Workers Struggles: Asia, Australia and the Pacific

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South Korea: Samsung workers call for wage rise and improved conditions

On Tuesday, the Samsung Group Labour Union Solidarity (SGLUS), representing 11 Samsung unions, called for an average 5.4 percent wage increase this year. The increase includes 3.6 percent for 2023 inflation and a 1.8 percent increase in labour productivity.

Other demands were for Samsung to improve the wage peak system, extend the retirement age, ensure work-life balance, including five days of refreshment leave, introduce a fairer evaluation system and establish a joint labour-management task force.

SGLUS represents unions from Samsung Group affiliates, including Samsung Display Co., Samsung Life Insurance Co. and Samsung Fire & Marine Insurance Co. Indicating that the unions were willing to do a compromise deal, SGLUS proposed a face-to-face meeting with Samsung Electronics chairman Lee Lae-yong “to improve labour-management relations.”

India: Uttar Pradesh rural daily wage workers demand pay increase

Rural daily wage workers employed under the Mahatma Gandhi National Rural Employment Guarantee Act (MGNREGA) have been protesting in Lucknow, the Uttar Pradesh state capital, since February 3. The workers, who are guaranteed only 100 days’ work a year on a daily wage between 100 ($US1.21) and 200 rupees, want this increased to 400 rupees per day.

Other demands are for extra work and permanent jobs and that work be extended during drought and famine. They are calling for an end to caste discrimination which is prevalent in India’s rural regions.

Meanwhile in Punjab state, MGNREGA workers from various villages in Tarn Taran district demonstrated at the Collector’s office on February 2. Their demands were for 200 days of guaranteed work, payment on the spot and provision for female workers to care for children at the worksite.

Punjab Anganwadi workers and helpers protest in Ludhiana

Anganwadi (childcare) workers and helpers demonstrated outside the home of member of parliament Ravnit Singh Bittu in Ludhiana on February 6 where they burnt an effigy of Prime Minister Narendra Modi. They were demanding on-time payment of wages and an end to the closure of Anganwadi centres by the central government.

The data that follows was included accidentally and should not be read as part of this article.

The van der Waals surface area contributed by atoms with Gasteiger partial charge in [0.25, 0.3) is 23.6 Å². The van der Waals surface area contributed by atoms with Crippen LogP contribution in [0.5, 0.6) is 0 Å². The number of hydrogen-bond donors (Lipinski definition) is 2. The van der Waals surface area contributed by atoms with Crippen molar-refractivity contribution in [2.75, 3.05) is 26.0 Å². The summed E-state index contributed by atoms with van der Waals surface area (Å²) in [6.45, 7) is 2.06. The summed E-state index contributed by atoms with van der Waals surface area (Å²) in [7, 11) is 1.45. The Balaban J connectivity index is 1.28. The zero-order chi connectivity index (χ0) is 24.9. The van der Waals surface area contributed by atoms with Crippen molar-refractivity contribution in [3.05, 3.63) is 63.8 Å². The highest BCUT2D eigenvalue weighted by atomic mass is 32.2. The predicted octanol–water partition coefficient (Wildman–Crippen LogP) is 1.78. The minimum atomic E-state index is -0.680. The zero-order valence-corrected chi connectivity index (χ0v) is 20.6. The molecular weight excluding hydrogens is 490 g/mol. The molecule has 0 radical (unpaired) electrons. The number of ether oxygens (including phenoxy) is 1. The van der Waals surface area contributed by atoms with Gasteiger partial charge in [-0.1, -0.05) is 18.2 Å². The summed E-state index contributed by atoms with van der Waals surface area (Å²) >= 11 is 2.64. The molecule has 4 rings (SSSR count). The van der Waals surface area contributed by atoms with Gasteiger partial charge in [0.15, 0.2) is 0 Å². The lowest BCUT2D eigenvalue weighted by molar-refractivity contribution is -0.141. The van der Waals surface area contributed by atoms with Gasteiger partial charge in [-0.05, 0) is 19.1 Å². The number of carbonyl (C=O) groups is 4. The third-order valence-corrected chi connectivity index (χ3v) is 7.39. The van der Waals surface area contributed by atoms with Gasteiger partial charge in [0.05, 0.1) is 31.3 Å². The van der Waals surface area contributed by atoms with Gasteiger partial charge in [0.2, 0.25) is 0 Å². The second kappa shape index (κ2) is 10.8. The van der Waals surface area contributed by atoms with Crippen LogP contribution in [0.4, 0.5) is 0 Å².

One worker told the media that the government was ignoring their hardships and other issues that could lead to complete destruction of public health measures in rural areas.

Bangladeshi transport workers in Sylhet demand release of union leaders

Goods transport workers protested in Sylhet on Tuesday evening to demand the release of four trade union leaders–two from Sylhet District and two from Golapganj sub-district—who were arrested by the Rapid Action Battalion (RAB). The leaders were arrested by RAB officers during a raid on their offices in Dakshin Surma and Golapganj. No reasons were given for the raids by the notoriously violent RAB force.

Members of the Sylhet District Truck, Pickup, Covered-van Workers Union blocked entryways to Sylhet city, including the Dhaka–Sylhet and the Sylhet-Tamabil highways, causing heavy traffic congestion for several hours. Workers ended their protest after the union leaders were released.

Sri Lankan public sector workers hold joint protests against government attacks

Thousands of public sector workers across Sri Lanka held protests on Wednesday to oppose the witch hunting and interdiction of Ceylon Electricity Board workers by the Wickremasinghe government. Workers from Sri Lanka Telecom, the Ceylon Government Railway, Government Development Officers and several other government bodies demonstrated outside their respective institutions.

Workers chanted slogans and displayed placards stating, “immediately re-instate interdicted workers,” “stop selling state institutions,” “stop repression of trade unions” and “lower the electricity bills to the public immediately.”

Workers from several cities, including Galle, Matara, Baddegama, Ambalangoda, Ambalantota in Southern Province, Horana, Colombo, Gampaha in Western Province, and Anuradhapura in North Central Province, joined the main demonstration outside the Ceylon Electricity Board’s head office.

Sri Lankan health sector workers continue protests for living allowances

As part of a series of health workers’ struggles, the Public Service United Nurses Association and Free Health Care Association organised a protest to demand economic justice and decent living conditions. Hundreds of workers demonstrated in front of their respective hospitals on Tuesday denouncing the Wickremasinghe government, saying it is impossible to live in the current inflationary conditions.